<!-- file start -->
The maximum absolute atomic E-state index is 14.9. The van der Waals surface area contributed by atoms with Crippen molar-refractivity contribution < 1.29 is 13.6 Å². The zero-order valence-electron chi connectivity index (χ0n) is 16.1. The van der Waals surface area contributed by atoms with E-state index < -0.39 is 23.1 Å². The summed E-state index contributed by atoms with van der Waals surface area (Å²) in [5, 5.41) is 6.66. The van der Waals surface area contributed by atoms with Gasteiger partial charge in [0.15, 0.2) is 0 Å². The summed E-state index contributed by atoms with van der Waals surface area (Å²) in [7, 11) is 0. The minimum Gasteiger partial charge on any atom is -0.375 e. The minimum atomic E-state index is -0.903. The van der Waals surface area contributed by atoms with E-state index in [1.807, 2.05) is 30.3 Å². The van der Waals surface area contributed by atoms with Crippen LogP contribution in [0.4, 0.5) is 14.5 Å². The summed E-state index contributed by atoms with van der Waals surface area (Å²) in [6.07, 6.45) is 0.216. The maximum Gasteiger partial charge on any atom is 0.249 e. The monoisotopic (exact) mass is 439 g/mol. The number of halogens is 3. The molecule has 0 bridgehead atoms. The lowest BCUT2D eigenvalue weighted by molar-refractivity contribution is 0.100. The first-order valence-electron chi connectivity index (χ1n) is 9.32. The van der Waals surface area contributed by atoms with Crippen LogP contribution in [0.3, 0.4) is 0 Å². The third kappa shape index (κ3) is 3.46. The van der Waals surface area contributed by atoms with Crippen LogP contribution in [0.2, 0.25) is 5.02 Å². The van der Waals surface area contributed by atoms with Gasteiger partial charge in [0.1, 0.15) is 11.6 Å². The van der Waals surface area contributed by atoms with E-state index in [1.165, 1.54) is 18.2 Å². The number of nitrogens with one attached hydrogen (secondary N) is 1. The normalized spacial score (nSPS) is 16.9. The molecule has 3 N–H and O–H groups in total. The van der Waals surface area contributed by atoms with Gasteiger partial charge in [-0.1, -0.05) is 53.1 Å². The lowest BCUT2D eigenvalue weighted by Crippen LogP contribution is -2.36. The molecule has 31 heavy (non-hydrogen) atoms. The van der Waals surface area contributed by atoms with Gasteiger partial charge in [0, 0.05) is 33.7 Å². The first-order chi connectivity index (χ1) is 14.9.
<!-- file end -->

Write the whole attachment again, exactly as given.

The maximum absolute atomic E-state index is 14.9. The van der Waals surface area contributed by atoms with Crippen molar-refractivity contribution < 1.29 is 13.6 Å². The zero-order valence-electron chi connectivity index (χ0n) is 16.1. The van der Waals surface area contributed by atoms with E-state index < -0.39 is 23.1 Å². The summed E-state index contributed by atoms with van der Waals surface area (Å²) in [5, 5.41) is 6.66. The van der Waals surface area contributed by atoms with Gasteiger partial charge in [0.15, 0.2) is 0 Å². The summed E-state index contributed by atoms with van der Waals surface area (Å²) in [7, 11) is 0. The minimum Gasteiger partial charge on any atom is -0.375 e. The minimum atomic E-state index is -0.903. The van der Waals surface area contributed by atoms with E-state index in [1.807, 2.05) is 30.3 Å². The van der Waals surface area contributed by atoms with Crippen LogP contribution in [0.4, 0.5) is 14.5 Å². The summed E-state index contributed by atoms with van der Waals surface area (Å²) in [6.07, 6.45) is 0.216. The maximum Gasteiger partial charge on any atom is 0.249 e. The monoisotopic (exact) mass is 439 g/mol. The number of halogens is 3. The molecule has 0 bridgehead atoms. The lowest BCUT2D eigenvalue weighted by molar-refractivity contribution is 0.100. The first-order valence-electron chi connectivity index (χ1n) is 9.32. The van der Waals surface area contributed by atoms with Crippen LogP contribution in [0.3, 0.4) is 0 Å². The third kappa shape index (κ3) is 3.46. The van der Waals surface area contributed by atoms with Crippen LogP contribution in [0.2, 0.25) is 5.02 Å². The van der Waals surface area contributed by atoms with Gasteiger partial charge in [0.1, 0.15) is 11.6 Å². The van der Waals surface area contributed by atoms with E-state index in [1.165, 1.54) is 18.2 Å². The number of nitrogens with one attached hydrogen (secondary N) is 1. The normalized spacial score (nSPS) is 16.9. The molecule has 3 N–H and O–H groups in total. The van der Waals surface area contributed by atoms with Gasteiger partial charge in [-0.1, -0.05) is 53.1 Å². The lowest BCUT2D eigenvalue weighted by Crippen LogP contribution is -2.36. The molecule has 31 heavy (non-hydrogen) atoms. The van der Waals surface area contributed by atoms with Gasteiger partial charge in [0, 0.05) is 33.7 Å². The first-order chi connectivity index (χ1) is 14.9.